I‘ve heard it opined a few times recently that the whole profile management market, often referred to as “user state virtualization” (USV) or “user environment management” (UEM), is based on a lie. Essentially, there are those out there who believe that the industry that has sprung up around UEM is a solution looking for a problem, and that there is no need for any enterprise or SME to make any sort of investment in UEM products. Is there any truth to this assertion?
Quite a few players in the UEM market are aiming their products at both virtualized and standard environments. The biggest two are AppSense and RES Software, but these are joined by Immidio with Flex, Liquidware Labs with ProfileUnity, Microsoft with UE-V, Citrix with UPM, and many more besides. The products range from full-featured (AppSense and RES both have solutions that do far more than profile or environment management) to extremely lightweight (UPM, for instance, hooks into Group Policy and is controlled through a set of ADM files).
Something noticeable about most of the UEM detractors—i.e., those who believe it’s just vendor FUD—is that they are generally also believers in AppData redirection. To redirect or not to redirect AppData (on a Windows platform, obviously) is one of those hotly disputed topics, with some claiming it adversely affects application performance and others vigorously nay-saying the idea. People like Aaron Parker, Helge Klein, and Shawn Bass have discussed this many times both online and in presentations, so it’s worth reading up on the whole AppData subject before making a decision about UEM as a whole.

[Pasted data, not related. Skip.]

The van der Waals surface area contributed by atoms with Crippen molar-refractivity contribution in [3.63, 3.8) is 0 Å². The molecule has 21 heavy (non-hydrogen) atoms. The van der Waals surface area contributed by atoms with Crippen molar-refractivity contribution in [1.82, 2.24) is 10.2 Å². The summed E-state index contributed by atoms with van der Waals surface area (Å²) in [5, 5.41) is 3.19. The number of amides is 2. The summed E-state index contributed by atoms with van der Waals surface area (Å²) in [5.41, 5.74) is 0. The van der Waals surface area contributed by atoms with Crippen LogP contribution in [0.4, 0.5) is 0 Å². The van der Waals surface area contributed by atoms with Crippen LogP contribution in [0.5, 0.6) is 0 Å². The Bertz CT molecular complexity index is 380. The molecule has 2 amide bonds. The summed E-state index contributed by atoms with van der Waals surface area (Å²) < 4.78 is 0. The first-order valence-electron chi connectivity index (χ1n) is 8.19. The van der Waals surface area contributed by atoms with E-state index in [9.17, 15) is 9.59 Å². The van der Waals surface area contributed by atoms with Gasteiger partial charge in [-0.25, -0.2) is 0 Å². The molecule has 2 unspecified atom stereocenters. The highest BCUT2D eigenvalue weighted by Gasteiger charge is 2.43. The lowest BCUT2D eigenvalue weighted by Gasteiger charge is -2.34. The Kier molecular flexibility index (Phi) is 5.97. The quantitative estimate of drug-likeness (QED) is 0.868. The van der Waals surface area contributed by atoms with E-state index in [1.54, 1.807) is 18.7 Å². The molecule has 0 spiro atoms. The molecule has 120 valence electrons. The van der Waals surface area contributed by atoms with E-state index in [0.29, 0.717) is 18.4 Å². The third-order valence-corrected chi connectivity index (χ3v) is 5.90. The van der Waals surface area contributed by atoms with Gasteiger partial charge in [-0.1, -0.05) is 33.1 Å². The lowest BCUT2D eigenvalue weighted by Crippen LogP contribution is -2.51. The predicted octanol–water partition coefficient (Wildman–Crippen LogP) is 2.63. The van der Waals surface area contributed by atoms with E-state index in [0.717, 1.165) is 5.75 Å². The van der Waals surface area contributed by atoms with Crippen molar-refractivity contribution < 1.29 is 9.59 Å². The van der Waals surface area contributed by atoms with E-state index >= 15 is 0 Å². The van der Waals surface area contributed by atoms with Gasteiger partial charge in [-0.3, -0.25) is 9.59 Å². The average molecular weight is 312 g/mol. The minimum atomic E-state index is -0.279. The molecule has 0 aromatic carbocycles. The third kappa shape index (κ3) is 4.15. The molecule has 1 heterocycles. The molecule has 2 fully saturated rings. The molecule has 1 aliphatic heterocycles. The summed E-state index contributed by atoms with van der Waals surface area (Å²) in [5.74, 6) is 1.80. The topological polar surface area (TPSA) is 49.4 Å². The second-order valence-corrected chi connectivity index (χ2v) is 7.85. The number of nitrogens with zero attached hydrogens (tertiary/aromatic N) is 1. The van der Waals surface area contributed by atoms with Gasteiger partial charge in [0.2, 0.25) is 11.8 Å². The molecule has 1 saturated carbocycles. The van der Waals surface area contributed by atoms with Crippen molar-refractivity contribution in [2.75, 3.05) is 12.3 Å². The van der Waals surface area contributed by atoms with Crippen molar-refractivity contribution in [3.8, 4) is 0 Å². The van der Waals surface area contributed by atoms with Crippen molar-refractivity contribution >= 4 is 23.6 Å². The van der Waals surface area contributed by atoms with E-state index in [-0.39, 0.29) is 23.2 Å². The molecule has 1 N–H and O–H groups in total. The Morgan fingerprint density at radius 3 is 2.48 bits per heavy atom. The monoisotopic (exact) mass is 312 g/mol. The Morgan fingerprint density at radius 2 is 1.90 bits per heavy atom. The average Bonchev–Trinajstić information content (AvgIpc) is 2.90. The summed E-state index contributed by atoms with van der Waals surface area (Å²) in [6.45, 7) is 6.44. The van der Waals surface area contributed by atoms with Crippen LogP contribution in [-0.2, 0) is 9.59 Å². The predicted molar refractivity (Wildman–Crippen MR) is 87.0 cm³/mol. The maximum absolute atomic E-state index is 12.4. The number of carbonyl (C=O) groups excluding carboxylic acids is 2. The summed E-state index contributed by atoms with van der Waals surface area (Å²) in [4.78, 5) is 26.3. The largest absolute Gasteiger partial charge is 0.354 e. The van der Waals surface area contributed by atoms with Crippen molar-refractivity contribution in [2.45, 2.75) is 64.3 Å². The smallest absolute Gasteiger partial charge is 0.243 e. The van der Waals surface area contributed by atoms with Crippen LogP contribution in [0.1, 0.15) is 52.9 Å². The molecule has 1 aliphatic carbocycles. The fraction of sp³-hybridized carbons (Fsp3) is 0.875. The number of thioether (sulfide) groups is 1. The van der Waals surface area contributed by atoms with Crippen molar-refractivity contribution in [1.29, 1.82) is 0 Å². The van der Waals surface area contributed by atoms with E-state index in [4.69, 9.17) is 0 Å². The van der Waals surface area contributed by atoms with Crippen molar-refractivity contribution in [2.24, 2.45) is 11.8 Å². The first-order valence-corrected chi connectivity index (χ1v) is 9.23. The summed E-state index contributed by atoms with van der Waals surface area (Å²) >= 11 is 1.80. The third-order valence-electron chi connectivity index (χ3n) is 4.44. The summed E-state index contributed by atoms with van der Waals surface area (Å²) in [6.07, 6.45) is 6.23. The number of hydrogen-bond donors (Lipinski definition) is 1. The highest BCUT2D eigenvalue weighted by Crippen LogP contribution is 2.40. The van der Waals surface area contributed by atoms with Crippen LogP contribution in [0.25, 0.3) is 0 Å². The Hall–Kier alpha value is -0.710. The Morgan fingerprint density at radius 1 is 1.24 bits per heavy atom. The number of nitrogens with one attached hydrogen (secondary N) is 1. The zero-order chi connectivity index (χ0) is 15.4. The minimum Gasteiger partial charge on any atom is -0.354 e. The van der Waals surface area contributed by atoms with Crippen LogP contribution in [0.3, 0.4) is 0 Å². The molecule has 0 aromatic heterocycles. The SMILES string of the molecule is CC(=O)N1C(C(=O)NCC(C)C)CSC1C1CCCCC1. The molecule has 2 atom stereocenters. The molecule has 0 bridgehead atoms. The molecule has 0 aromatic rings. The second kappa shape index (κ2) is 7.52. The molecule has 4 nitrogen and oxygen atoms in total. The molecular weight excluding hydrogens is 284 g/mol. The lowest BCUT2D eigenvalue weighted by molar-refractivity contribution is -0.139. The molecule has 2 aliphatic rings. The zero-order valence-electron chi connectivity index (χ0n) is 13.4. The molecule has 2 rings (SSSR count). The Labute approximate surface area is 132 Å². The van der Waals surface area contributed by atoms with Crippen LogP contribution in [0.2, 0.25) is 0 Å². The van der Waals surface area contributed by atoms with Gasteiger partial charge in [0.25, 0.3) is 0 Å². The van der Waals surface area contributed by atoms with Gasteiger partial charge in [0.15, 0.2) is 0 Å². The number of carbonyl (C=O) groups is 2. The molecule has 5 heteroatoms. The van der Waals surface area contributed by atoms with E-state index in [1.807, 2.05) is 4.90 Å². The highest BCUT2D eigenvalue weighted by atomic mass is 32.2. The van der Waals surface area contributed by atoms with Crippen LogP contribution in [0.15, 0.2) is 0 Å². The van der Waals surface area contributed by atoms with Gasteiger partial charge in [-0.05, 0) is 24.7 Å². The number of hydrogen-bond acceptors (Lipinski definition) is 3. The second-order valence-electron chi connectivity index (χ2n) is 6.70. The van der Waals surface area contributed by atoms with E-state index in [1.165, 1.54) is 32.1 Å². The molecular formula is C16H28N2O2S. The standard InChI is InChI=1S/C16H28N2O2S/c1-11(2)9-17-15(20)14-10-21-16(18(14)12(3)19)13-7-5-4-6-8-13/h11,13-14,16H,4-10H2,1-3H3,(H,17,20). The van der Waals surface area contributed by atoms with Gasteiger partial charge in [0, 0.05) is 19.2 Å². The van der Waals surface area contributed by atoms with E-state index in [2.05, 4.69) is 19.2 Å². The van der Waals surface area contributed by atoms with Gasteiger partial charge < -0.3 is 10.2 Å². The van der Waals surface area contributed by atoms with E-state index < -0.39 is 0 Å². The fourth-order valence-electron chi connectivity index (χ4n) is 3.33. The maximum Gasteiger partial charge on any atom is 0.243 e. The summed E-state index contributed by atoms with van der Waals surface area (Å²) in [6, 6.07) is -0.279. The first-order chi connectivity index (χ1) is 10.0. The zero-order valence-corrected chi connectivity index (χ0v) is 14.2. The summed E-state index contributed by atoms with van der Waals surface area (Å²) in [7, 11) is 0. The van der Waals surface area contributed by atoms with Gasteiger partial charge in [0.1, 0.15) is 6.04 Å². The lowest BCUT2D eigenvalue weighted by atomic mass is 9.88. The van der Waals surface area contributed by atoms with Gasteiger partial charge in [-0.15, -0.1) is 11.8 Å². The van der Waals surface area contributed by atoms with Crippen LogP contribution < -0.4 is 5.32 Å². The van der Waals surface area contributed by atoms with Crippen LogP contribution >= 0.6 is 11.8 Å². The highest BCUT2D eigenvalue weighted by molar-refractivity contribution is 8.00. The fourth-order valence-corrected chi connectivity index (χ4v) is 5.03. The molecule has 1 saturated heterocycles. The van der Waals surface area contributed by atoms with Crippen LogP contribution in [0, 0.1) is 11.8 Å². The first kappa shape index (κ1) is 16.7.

The reason the AppData question is so crucial is because those who believe UEM is simply a made-up concept espouse the traditional Microsoft way of profile management on Windows platforms. Using roaming profiles, aggressive folder redirection, and (if necessary) offline files together apparently provides a perfectly acceptable method of virtualizing the entire user state. In a world of high-speed networks, expansive storage, and reliable connections, the UEM detractors say that no other tools are necessary.
Citrix UPM is probably the only major profile management solution that actually recommends redirecting AppData, but this is expected given that UPM is simply a way to extend the roaming profiles concept. Most other solutions save the AppData filesystem and HKCU registry hives in a different way than by simple redirection.
UEM sprang into being over a period of time, but it was typically used to address issues such as:
- Last-write-wins issues in Terminal Server computing environments
- Roaming profile corruption
- Complicated logon scripts and/or Group Policies
- Requirement for roaming settings between device types and operating systems.
Group Policy (especially since the advent of Group Policy Preferences) can be combined with roaming profiles to produce a very good solution, but this solution still has limitations. Not all settings can be controlled by policies. Users often have to load large and complicated sets of policies, even if they are not using all of their applications. UE-V extends the capabilities of the “standard” solution from Windows 8 and up and essentially moves Microsoft into the UEM market also, but this is still a fairly immature product with no backward compatibility.